EXERT FROM APPENDIX 1 from Don Featherstone's Battles With Model Soldiers
(The book that got me started.)

"Nothing in these pages is a dictate, no word says you must or you shall do it this way. On the contrary, the book sets out from the very beginning to stimulate the reader to think for himself, and to use what he has read merely as a foundation for efforts and ideas which reflect his own temperament and character. Only in this way will he obtain maximum satisfaction from the hobby of battling with model soldiers."

-Don Featherstone 1918 - 2013

Thursday, June 4, 2015

Fine Tuning My Requirements

So why did I upset the apple cart just when everything was working so well?  In short, I wanted more figures on the table without adding more units. So how is that going to work then? That's the bit I'm having trouble with.  Just using more figures with the rules as is just didn't feel quite right, which is where we came in a few days ago.

There seems to be a fairly wide consensus that gridded games work best when units are indivisible and there is a 1:1 relationship between grid areas and units. The existing 4 figure Square Brigadier units felt OK with units as battalions for Division sized battles or, for the 20th C or Colonial skirmish games, as companies. When it comes to low level actions between mid to late 19th century armies, a battalion can occupy as small an area as 50 yards wide and 10 yards deep in mass or up to under 500 yards wide and 500 yards deep if deployed as skirmishers and supports.  More than that, it was fairly common, especially in a small force, to detach companies for specific tasks, such as to clear a wood to the flank.

Oberhilse's American Legion deployed for battle  occupying 4 squares.
(
oops too many men in the skirmish line!)
To make movement and transport to and from the table easier my latest units have been mounted 2 to a base as I recommended to myself last fall. One of the things I am considering is calling each stand a company and letting them mass up to a stacking limit of 8 stands or spread out as few as 1 per square. 1 stand in an area would be considered skirmishers and be harder to hit, more than 4 would be a dense target. Cavalry and artillery would count double.

Since command control ranges would remain tight, widespread skirmishers would become hard to control while masses would be vulnerable and a poor use of resources in the front line as only front rank stands can fire. They would be handy for reserves in dead ground though and an in between formation would be good for assaults since they could withstand some hits. Morale for the battalion would be based on over all losses.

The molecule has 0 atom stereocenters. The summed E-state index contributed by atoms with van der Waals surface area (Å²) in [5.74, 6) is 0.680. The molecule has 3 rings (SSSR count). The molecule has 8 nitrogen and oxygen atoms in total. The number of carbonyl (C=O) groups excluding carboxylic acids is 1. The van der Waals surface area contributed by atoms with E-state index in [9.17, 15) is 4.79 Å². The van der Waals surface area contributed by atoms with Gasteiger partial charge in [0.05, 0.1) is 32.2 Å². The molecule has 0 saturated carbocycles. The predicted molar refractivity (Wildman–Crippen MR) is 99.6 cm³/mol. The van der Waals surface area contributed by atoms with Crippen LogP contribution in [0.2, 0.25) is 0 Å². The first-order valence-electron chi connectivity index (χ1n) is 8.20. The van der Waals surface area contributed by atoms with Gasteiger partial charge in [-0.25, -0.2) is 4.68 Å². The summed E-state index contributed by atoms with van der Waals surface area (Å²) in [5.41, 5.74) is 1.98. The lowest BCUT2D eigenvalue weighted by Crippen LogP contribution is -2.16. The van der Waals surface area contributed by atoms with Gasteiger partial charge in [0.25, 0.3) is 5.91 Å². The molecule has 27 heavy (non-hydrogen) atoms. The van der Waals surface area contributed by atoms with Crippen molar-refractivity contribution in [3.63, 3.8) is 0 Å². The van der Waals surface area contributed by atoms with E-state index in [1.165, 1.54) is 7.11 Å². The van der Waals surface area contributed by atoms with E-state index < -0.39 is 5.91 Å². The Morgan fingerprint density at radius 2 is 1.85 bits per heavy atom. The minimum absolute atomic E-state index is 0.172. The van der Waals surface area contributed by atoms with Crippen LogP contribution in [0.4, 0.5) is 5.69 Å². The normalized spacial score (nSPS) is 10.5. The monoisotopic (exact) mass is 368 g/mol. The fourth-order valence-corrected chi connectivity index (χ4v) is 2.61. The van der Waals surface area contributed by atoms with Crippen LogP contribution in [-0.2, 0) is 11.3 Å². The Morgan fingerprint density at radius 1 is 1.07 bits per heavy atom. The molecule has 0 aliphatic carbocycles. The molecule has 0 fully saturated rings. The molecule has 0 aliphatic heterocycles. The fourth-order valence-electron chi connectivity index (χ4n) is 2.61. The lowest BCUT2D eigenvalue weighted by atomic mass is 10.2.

Still working on the details. I have till Saturday morning......

Gratuitous picture of my old recast Britain's Fort Henry Guard being reviewed by Rossi Pasha before he left to serve in a Russo Turkish War c 1999. To my great annoyance when the picture came back from being developed, the right company is on the left and vice versa so the officers and pioneer are out of place. At the time they were formed to take part in Volley & Bayonet battles against ACW invaders using the proposed regiment level game. 


  

5 comments:

  1. Ross your boundless enthusiasm is great,you keep striving and experimenting.You are an inspiration to us. Keep working towards your ideal game and inspiring us to try and do the same.
    Once again a stimulating post with good reasons for change and something for me to think about on the way to work today.I think the stand idea has much to commend it and i look forward to seeing the companies in action...
    Alan

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    1. Slight hitch when I counted how many grid squares I'd need for the number of companies this addds up to, but I'm still swinging.

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    2. Slight hitch when I counted how many grid squares I'd need for the number of companies this addds up to, but I'm still swinging.

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  2. Never used grids, but always felt (Ancients influence?) that the problem is that they're square - most units tend to be linear. Have thought about the option of 'quarter grids', so that a 'unit' covers 2 grid frontages rather than 1, but still only 1 grid deep.

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    1. In earlier periods that is true but even in the 18th C one had to leave deployment room behind units and room for caissons for artillery. Later one gets the distance between skirmish line and supports. Still I have thought about a multi square solution.

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